[LINK] Consumer computer security

rchirgwin at ozemail.com.au rchirgwin at ozemail.com.au
Wed Jan 24 18:39:08 AEDT 2007

Glen wrote:

>That's a real problem for the bank's applications programmer, since
>they now have no way to correct the deficiencies of the operating
>system.  For example, both Windows and Linux will allow secrets to
>be entered through the keyboard whereas the applications programmer
>might prefer them to be entered using a randomised on-screen keyboard
>so that keyloggers cannot replay the keys.
Well ... we could go "back to the future", and give up the convenience 
of the browser, instead having consumers use a purpose-built application 
from the bank. The first Advance Bank application I used was delivered 
as an EXE on a floppy disk; then so you could install it, you had to 
phone a number which recited the program's hash, which you typed in so 
as to complete the install.

OK: this would not be 100% secure against (say) eavesdropping on the 
network, but it would break the back of phishing, because you could not 
invoke the application from the e-mail or the Web browser. Would this be 
so much more expensive than, for example, shipping tokens to customers?

Of course, an installed logger could capture key data and, I suppose, 
mouse clicks, but you would still need an authenticated copy of the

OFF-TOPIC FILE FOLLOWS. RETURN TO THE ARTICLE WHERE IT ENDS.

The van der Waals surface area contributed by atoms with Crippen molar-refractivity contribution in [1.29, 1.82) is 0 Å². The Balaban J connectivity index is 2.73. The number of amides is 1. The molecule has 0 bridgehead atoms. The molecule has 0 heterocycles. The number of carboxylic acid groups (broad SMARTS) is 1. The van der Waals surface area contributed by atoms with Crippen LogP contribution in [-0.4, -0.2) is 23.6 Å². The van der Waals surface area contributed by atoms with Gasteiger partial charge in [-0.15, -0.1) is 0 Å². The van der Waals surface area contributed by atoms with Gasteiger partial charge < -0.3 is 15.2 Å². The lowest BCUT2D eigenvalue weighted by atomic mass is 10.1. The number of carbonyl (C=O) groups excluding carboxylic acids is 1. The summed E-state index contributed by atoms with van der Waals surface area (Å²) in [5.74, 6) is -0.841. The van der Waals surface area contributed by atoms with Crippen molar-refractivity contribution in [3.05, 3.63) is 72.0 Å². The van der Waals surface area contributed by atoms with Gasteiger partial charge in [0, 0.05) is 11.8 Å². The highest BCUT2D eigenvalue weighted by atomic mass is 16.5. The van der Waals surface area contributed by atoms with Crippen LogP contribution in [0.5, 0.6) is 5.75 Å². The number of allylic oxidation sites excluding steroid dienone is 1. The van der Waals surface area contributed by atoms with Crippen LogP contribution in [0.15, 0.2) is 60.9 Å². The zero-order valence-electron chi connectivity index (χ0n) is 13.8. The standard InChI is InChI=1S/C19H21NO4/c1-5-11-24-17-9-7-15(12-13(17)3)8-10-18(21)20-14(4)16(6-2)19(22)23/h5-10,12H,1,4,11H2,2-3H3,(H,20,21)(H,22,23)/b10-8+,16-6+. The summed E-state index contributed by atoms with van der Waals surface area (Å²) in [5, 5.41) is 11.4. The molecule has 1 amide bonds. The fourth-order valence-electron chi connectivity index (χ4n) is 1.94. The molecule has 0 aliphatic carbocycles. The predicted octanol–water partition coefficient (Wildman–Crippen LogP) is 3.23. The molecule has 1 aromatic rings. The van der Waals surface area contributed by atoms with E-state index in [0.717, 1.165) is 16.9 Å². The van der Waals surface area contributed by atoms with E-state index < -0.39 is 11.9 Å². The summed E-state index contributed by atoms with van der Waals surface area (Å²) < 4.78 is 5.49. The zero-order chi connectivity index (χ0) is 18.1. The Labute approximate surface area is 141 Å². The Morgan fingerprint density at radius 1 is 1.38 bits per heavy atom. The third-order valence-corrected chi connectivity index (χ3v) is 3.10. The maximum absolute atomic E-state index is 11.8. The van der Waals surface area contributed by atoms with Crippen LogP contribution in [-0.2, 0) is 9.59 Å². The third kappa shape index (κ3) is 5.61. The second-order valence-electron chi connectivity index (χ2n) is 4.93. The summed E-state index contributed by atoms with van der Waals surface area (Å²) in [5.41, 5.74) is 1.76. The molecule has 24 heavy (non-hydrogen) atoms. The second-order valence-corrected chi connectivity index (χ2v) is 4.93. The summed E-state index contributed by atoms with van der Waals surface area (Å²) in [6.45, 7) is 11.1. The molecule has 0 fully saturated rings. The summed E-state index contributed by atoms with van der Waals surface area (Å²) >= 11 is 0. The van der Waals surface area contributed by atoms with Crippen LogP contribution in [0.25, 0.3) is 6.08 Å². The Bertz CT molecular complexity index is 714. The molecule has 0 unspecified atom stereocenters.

application to use captured data. This may be avoidable or beatable?

I fully expect bigger brains to shoot down the idea (for eg, "what about 
Linux"? Answer: have the application compiled cross-platform). But the 
bank would also get better traceability of application usage. The loss 
of convenience is that the app is not so easily transportable ... but 
only a fool banks from Internet cafes.


>Without changes to PC hardware there are no simple answers here.  The
>PC even lacks a genuine Secure Attention Key so that you can be
>sure your Linux Live CD for Banking is loading on real hardware rather
>than some nefarious emulator.
>There's also the problem of secure delivery of the Live CD.
>But we're starting from a low base here, so I suppose any
>improvement is worthwhile.

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